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July 17, 1992 - Image 56

Resource type:
The Detroit Jewish News, 1992-07-17

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FRIDAY, JULY 17, 1992

Special to The Jewish News


long the lakeside in
Geneva, the sights are
varied. Pleasure boats
bob on the waters. Tourists
and natives stroll along, ad-
miring the flowers, the swans
gracefully gliding on water
and the sight of the Alps in
the distance.
Nearby is a rose garden,
with over 10,000 flowers in
bloom of over 256 species.
Also near the lake is the -clock
of flowers and the jet d'eau,
the jet of water that foams in-
to the sky and is the highest
water fountain in Europe.
Lake Geneva is just one of
the attractions in the
cosmopolitan and beautiful
city of Geneva. The third
largest city in Switzerland,
situated in the south right at
the border to France, has a
French ambiance and also is
highly cosmopolitan in style.
It's a city of expansive
gardens and varied sightsee-
ing attractions ranging from
the Old City to the modern
complex where numerous
world organizations have
their headquarters.
Jewish Geneva reflects the
tone of the city —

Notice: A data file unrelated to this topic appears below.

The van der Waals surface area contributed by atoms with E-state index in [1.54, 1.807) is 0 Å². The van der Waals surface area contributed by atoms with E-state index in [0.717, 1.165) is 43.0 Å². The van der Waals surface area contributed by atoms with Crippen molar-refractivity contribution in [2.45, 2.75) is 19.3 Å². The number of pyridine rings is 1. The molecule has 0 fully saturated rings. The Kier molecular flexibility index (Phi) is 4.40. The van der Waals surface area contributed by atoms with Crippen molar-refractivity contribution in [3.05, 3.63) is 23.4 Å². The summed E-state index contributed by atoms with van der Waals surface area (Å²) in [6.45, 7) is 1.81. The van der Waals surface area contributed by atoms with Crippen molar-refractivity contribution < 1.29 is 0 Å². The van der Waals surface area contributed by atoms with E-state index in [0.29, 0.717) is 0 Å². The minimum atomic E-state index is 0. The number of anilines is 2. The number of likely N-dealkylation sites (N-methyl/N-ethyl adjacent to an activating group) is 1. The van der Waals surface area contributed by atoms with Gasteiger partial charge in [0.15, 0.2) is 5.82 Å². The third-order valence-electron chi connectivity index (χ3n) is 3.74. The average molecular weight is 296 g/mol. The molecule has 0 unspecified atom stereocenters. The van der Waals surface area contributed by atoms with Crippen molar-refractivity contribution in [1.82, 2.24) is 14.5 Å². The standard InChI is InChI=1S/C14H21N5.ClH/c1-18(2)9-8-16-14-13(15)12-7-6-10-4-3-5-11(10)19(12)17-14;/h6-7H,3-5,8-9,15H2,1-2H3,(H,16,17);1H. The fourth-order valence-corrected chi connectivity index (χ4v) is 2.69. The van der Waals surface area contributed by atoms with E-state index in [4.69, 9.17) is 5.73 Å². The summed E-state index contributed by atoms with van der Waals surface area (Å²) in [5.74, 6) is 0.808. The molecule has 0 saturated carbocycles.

cosmopolitan and active. The
world headquarters of a
number of Jewish organiza-
tions are located here, in-
cluding the World Jewish
Congress. The 5,000 Jewish
residents of Geneva enjoy an
active cultural and religious
Jewish life.
Jewish travelers can sample
the city's Jewish attractions
in various ways. A good star-
ting point is a visit to its two
major synagogues. On Place
de la Synagogue in downtown
Geneva stands the Geneva
Synagogue, a massive Moor-
ish-style structure with its
distinctive dome visible from

the distance.
Inside, the sanctuary is
dignified and simple in style,
with stained glass windows
and arches.
It looks new because it's
been recently renovated, with
half the funds provided by the
Canton of Geneva. (A Swiss
canton is roughly equivalent
to a state.) The other half of
the funds were raised by the
Jewish community of Geneva.
"The canton contributed to
recognize that the synagogue
is part of the architectural
history of the canton," ex-
plains Henri Milstein.
In fact, the synagogue is
now a national monument.
"It belongs to all the people
of Geneva; it's part of the
cultural heritage of the can-
ton," says Mr. Milstein, who is
director of the Communate
Israelite de Geneva, the um-
brella group for Geneva's
Jewish community.
A second major synagogue
in Geneva is Hekhal Haness
at 54 Route de Malagnou; it
is the religious home of the
city's Sephardic Jews.
From a distance, it looks
like a lavish estate — a
modern building, beautifully
landscaped, with leaves of ivy
climbing over its walls and a
patio filled with flowers.
"It's one of the most
beautiful synagogues in all of
Europe,' says Lorent Cohen, a
student from Algeria who is
spending several months in
Inside, the floors are rose
marble; the walls of the foyer
are covered with modern art.
In the spacious sanctuary,
which seats 300, is a massive
glass chandelier. Inside the
ark are valuable Torahs from
Iraq, Iran and Israel.
dedicated in 1972, and its
members come from Egypt,
Morroco, and Algeria, says

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